Drawing the Line by Howard Brenton.

Hampstead Theatre’s latest online production which is being aired this week is “Drawing the Line” by Howard Brenton which has been taken from the Theatres 2014 season.

My knowledge about the days of the British Empire is extremely limited. However, watching this production has certainly opened up my eyes to an interesting part of history and the influence the United Kingdom had over that area of the world during that period.

Judge Cyril Radcliffe played by Tom Beard has been ordered by the British government to go and map out the territories dividing up India as the empire begins to close down. A somewhat daunting prospect for somebody who had never been to India or had any previous experience in making maps or the division of territory.

The 14th August had been set as the deadline for India to be “carved up” the definition used by Jinnah ( Paul Bazely) in one of the official meetings. Radcliffe soon realises that the sub-continent is not just a single country as he had been led to believe. This division would never go to be straight forward. passions ran high between all the head of states who quite rightly wanted a say in how their future was going to be shaped. Tempers often flare as different cultures and religions clashed over the land, it’s borders and the ports. Who would have thought drawing a line could have such devastating consequences, which is exactly what Radcliffe was told to do.

References to cricket running throughout the play tend to be used for comedic effect and releasing tensions between the officials as it was one interest both countries shared. Although the subject matter is extremely serious and sensitive the audience is seeing this interpretation through the eyes of the writer, Brenton which is based on factual evidence bringing this important historical period to life through this dark comedy.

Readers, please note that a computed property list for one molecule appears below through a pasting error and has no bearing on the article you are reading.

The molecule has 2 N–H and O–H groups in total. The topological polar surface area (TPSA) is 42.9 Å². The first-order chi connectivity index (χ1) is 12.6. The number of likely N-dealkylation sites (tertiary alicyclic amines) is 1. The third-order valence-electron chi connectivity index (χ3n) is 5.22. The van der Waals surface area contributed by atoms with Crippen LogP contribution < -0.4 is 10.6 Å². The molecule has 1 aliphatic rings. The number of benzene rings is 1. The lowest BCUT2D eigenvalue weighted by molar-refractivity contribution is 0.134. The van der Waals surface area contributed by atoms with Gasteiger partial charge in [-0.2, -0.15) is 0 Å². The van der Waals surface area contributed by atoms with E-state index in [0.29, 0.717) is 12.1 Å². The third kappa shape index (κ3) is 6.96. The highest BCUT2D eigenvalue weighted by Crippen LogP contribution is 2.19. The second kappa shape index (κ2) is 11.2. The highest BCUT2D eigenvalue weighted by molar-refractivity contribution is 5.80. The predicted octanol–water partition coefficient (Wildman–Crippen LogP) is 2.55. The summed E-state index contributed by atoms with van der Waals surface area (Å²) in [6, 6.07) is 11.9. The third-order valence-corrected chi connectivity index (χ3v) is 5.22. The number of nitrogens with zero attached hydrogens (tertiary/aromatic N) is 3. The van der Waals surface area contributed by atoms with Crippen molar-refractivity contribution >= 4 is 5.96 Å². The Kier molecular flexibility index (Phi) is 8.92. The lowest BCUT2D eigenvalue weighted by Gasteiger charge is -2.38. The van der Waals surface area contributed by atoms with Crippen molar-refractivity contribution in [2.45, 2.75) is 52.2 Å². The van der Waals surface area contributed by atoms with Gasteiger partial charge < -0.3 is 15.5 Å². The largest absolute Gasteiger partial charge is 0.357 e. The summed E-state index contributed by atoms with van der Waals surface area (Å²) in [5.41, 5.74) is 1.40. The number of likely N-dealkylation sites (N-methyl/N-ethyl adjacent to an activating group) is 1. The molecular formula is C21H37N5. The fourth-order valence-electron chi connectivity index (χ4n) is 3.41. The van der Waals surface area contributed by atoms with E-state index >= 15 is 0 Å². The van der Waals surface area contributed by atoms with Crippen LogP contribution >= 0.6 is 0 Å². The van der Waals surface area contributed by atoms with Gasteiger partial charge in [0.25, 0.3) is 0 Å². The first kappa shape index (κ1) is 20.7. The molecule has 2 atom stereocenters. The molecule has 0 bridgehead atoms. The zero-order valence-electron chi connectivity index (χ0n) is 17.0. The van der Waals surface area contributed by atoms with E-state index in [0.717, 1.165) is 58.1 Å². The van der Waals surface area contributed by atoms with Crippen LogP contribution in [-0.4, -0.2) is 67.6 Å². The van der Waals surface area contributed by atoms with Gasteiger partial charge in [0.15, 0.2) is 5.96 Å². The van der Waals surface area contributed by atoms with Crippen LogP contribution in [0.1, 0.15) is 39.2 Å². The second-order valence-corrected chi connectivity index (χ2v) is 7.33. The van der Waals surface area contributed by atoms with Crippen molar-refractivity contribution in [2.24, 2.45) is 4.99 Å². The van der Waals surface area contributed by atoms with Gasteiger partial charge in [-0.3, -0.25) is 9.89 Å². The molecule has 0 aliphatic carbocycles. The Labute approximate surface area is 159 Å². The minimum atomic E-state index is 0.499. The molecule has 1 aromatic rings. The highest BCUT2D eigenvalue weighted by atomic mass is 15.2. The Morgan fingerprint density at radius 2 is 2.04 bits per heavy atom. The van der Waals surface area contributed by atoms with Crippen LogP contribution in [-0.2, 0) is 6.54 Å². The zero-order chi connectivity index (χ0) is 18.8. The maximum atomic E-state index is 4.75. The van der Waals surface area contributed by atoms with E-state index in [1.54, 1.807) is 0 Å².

The Viceroy “Dickie” Mountbatten (Andrew Havill) and his wife Edwina (Lucy Black) along with PM Attlee(John Mackay) and the political activist  Gandhi (Tanveer Ghani) all played a vital role in shaping the subcontinents history and the land division that we now see today. Their interwoven relationships and influences have left a lasting unsettled legacy behind.

For an Off West End Theatre, the staging for this play is superb. The combined sound effects and set design felt as if I was transported temporarily to India. Designer Tim Hatley has proved that the smaller Theatres time after time create some remarkable productions. Another good reason to visit them once all the Theatre’s finally reopen.

Running until Sunday 19th April 10pm it is definitely one worth trying to see before it finishes. If you are interested in watching it please use the link below or perhaps use it to see more information about their future online productions. All the production team and cast are also available there too.

Four Stars.

Photo credit Catherine Ashmore.



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